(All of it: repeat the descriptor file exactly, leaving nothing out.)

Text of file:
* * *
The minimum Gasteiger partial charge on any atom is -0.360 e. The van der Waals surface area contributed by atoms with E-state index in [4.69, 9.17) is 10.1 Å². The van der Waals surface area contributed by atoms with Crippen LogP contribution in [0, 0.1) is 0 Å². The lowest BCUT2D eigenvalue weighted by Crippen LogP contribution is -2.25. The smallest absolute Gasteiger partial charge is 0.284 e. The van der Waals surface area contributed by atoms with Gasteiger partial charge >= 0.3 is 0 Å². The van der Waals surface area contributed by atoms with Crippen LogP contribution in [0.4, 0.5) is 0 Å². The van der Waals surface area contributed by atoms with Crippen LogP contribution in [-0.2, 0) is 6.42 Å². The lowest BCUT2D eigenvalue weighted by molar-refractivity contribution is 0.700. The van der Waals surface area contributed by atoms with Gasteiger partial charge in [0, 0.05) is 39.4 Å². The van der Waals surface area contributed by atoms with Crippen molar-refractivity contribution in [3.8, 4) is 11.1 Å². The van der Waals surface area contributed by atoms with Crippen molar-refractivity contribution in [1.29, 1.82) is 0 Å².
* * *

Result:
The minimum Gasteiger partial charge on any atom is -0.360 e. The van der Waals surface area contributed by atoms with E-state index in [4.69, 9.17) is 10.1 Å². The van der Waals surface area contributed by atoms with Crippen LogP contribution in [0, 0.1) is 0 Å². The lowest BCUT2D eigenvalue weighted by Crippen LogP contribution is -2.25. The smallest absolute Gasteiger partial charge is 0.284 e. The van der Waals surface area contributed by atoms with Gasteiger partial charge >= 0.3 is 0 Å². The van der Waals surface area contributed by atoms with Crippen LogP contribution in [0.4, 0.5) is 0 Å². The van der Waals surface area contributed by atoms with Crippen LogP contribution in [-0.2, 0) is 6.42 Å². The lowest BCUT2D eigenvalue weighted by molar-refractivity contribution is 0.700. The van der Waals surface area contributed by atoms with Gasteiger partial charge in [0, 0.05) is 39.4 Å². The van der Waals surface area contributed by atoms with Crippen molar-refractivity contribution in [3.8, 4) is 11.1 Å². The van der Waals surface area contributed by atoms with Crippen molar-refractivity contribution in [1.29, 1.82) is 0 Å².